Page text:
Journal of Religion and Health

, Volume 37, Issue 1, pp 31–36 | Cite as

Ramakrishna: Mystical, Erotic, or Both?

  • Alan Roland


The lengthy psychoanalytic discourse on Ramakrishna is traced from Romain Rolland's dialogue with Freud on the spiritual to later uses of applied psychoanalysis by Sudhir Kakar, Jeffrey Masson, and Jeffrey Kripal. Basic problems in applying psychoanalysis to great spiritual figures such as Ramakrishna are illustrated through an analysis of Kripal's Kali's Child. Newer approaches to deal more adequately with the spiritual self and psychopathology are cited.


Basic Problem Spiritual Figure Psychoanalytic Discourse Applied Psychoanalysis 
These keywords were added by machine and not by the authors. This process is experimental and the keywords may be updated as the learning algorithm improves.


Unable to display preview. Download preview PDF.

Unable to display preview. Download preview PDF.


  1. Coltart, N., “The Practice of Psychoanalysis and Buddhism.” In Slouching toward Bethlehem. New York: Guilford Press, 1992, pp. 164–175.Google Scholar
  2. Coltart, N., “Buddhism and Psychoanalysis Revisited.” In The Baby and the Bathwater, New York: International Universities Press, 1996, pp. 125–140.Google Scholar
  3. Cooper, P. “Affects and Self States: A Case Study on the Integration of Buddhist Analytic Meditation and Psychoanalysis.” Unpublished paper, 1996.Google Scholar
  4. Cooper, P., “The Disavowal of the Spirit: Wholeness and Integration in Buddhism and Psychoanalysis.” In Psychoanalysis and Buddhism. New York: Farrar Straus, 1998.Google Scholar
  5. Finn, M., “Transitional Space and Tibetan Buddhism: The Object Relations of Meditation.” In Object Relations Theory and Religious Experience, ed. M. Finn and J. Gartner. New York: Praeger, 1992.Google Scholar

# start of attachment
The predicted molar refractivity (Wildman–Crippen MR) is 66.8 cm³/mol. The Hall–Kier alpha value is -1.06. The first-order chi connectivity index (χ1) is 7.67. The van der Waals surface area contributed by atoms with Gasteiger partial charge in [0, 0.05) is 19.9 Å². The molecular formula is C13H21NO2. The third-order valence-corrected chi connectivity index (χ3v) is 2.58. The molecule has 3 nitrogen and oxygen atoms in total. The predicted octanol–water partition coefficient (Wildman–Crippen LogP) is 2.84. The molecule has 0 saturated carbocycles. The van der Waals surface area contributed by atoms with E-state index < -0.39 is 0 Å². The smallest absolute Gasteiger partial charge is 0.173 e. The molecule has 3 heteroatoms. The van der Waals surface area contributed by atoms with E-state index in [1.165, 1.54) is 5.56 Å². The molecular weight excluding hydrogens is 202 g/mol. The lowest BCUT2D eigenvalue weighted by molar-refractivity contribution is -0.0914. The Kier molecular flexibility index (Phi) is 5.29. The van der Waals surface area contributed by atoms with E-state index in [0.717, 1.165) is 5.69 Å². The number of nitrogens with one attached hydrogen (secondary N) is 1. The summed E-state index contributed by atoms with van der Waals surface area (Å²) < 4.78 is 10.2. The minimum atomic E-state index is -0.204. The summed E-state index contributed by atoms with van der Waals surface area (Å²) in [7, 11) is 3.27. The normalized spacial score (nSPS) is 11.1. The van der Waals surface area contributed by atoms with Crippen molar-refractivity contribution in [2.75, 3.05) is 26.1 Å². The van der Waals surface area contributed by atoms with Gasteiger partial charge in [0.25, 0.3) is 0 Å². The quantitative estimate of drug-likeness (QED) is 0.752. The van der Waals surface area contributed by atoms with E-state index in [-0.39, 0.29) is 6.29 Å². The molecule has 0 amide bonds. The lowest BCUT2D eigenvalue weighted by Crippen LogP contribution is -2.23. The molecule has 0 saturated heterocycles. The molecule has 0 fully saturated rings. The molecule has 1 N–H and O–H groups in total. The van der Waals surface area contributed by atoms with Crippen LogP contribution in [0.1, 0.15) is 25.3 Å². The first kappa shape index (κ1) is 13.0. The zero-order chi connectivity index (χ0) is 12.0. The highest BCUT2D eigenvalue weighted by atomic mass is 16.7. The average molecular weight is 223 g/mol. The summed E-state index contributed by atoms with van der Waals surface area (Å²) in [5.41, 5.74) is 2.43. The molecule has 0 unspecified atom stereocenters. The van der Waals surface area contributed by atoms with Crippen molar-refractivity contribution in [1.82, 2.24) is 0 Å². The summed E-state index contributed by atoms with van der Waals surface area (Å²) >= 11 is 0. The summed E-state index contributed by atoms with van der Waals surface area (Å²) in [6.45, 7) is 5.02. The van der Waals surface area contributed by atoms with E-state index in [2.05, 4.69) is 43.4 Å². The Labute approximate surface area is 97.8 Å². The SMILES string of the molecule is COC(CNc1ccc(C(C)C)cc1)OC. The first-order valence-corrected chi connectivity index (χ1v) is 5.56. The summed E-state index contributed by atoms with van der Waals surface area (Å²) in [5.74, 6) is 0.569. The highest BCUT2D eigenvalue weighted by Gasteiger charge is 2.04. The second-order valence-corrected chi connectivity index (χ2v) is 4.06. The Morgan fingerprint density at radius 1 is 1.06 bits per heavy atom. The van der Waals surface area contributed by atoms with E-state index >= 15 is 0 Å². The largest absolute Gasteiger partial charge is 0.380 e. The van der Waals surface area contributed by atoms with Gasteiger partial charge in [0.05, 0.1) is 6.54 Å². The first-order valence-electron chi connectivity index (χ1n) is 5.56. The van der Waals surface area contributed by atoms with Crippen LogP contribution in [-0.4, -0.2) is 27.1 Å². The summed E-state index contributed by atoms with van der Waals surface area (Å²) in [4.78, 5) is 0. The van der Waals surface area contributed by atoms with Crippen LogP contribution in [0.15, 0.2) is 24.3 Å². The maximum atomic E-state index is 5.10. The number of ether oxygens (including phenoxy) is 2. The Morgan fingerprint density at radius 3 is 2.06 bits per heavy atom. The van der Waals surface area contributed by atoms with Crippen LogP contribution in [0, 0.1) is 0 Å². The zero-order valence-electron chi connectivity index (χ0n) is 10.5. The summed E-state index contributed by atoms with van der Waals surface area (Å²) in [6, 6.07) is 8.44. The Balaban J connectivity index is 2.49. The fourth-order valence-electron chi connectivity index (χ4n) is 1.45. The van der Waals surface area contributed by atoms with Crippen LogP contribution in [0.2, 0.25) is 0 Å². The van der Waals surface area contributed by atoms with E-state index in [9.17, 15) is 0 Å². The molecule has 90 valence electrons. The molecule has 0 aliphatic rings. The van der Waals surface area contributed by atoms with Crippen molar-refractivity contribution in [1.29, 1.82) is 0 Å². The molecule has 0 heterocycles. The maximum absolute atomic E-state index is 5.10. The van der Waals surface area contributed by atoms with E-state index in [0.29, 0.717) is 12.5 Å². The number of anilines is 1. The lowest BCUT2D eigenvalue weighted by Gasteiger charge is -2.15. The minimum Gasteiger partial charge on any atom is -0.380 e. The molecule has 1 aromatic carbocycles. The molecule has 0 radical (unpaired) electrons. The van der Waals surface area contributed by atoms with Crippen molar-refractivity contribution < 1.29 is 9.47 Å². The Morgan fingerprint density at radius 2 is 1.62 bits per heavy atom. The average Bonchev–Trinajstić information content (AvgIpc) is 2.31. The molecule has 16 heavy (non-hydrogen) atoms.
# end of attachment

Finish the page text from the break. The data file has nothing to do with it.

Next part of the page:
6. Freud, S., Civilization and Its Discontents. Standard Edition. 21:pp.64–148. London: Hogarth Press, 1953.Google Scholar
  7. Kakar, S., The Inner World: A Psychoanalytic Study of Childhood and Society in India. Delhi: Oxford University Press, 1978.Google Scholar
  8. Kakar, S., Intimate Relations: Exploring Indian Sexuality. Chicago: University of Chicago Press, 1989.Google Scholar
  9. Kakar, S., The Analyst and the Mystic: Psychoanalytic Reflections on Religion and Mysticism. New Delhi: Viking-Penguin, India, 1991.Google Scholar
  10. Kripal, J.J., Kali's Child: The Mystical and the Erotic in the Life and Teachings of Ramakrishna. Chicago: University of Chicago Press, 1995.Google Scholar
  11. Masson, J., The Oceanic Feeling: The Origins of Religious Sentiment in Ancient India. Dordrecht, Holland: D. Reidel, 1980.Google Scholar
  12. Roland, A., In Search of Self in India and Japan: Toward a Cross-Cultural Psychology. Princeton: Princeton University Press, 1988.Google Scholar
  13. Roland, A., Cultural Pluralism and Psychoanalysis: The Asian and North American Experience. New York: Routledge, 1996.Google Scholar
  14. Rubin, J., Psychotherapy and Buddhism: Toward an Integration. New York: Plenum Press, 1996.Google Scholar
  15. Suler, J., Contemporary Psychoanalysis and Eastern Thought. Albany, NY: State University of New York Press, 1993.Google Scholar
  16. Swami Atmajnanananda, “Scandals, Cover-ups, and Other Imagined Occurrences in the Life of Ramakrishna: An Examination of Jeffrey Kripal's Kali's Child. Unpublished paper, 1997.Google Scholar

Copyright information

© Blanton-Peale Institute 1998

Authors and Affiliations

  • Alan Roland

There are no affiliations available

Personalised recommendations